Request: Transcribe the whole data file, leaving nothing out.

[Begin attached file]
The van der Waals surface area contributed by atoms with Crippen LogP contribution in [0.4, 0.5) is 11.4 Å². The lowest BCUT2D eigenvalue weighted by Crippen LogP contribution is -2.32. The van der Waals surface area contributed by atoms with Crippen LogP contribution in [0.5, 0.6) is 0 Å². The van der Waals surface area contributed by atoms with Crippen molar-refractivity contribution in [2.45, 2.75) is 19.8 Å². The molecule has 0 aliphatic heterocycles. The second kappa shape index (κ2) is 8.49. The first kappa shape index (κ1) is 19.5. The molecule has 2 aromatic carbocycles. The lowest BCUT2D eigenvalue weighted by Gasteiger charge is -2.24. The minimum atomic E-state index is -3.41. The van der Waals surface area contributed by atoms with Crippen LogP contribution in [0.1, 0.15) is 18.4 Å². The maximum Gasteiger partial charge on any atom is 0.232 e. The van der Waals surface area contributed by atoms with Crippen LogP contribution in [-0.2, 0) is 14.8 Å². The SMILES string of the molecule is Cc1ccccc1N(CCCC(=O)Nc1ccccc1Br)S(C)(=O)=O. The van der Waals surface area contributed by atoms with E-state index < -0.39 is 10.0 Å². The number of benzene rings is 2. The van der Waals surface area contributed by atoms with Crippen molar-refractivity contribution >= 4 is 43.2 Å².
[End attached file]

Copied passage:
The van der Waals surface area contributed by atoms with Crippen LogP contribution in [0.4, 0.5) is 11.4 Å². The lowest BCUT2D eigenvalue weighted by Crippen LogP contribution is -2.32. The van der Waals surface area contributed by atoms with Crippen LogP contribution in [0.5, 0.6) is 0 Å². The van der Waals surface area contributed by atoms with Crippen molar-refractivity contribution in [2.45, 2.75) is 19.8 Å². The molecule has 0 aliphatic heterocycles. The second kappa shape index (κ2) is 8.49. The first kappa shape index (κ1) is 19.5. The molecule has 2 aromatic carbocycles. The lowest BCUT2D eigenvalue weighted by Gasteiger charge is -2.24. The minimum atomic E-state index is -3.41. The van der Waals surface area contributed by atoms with Crippen LogP contribution in [0.1, 0.15) is 18.4 Å². The maximum Gasteiger partial charge on any atom is 0.232 e. The van der Waals surface area contributed by atoms with Crippen LogP contribution in [-0.2, 0) is 14.8 Å². The SMILES string of the molecule is Cc1ccccc1N(CCCC(=O)Nc1ccccc1Br)S(C)(=O)=O. The van der Waals surface area contributed by atoms with E-state index < -0.39 is 10.0 Å². The number of benzene rings is 2. The van der Waals surface area contributed by atoms with Crippen molar-refractivity contribution >= 4 is 43.2 Å².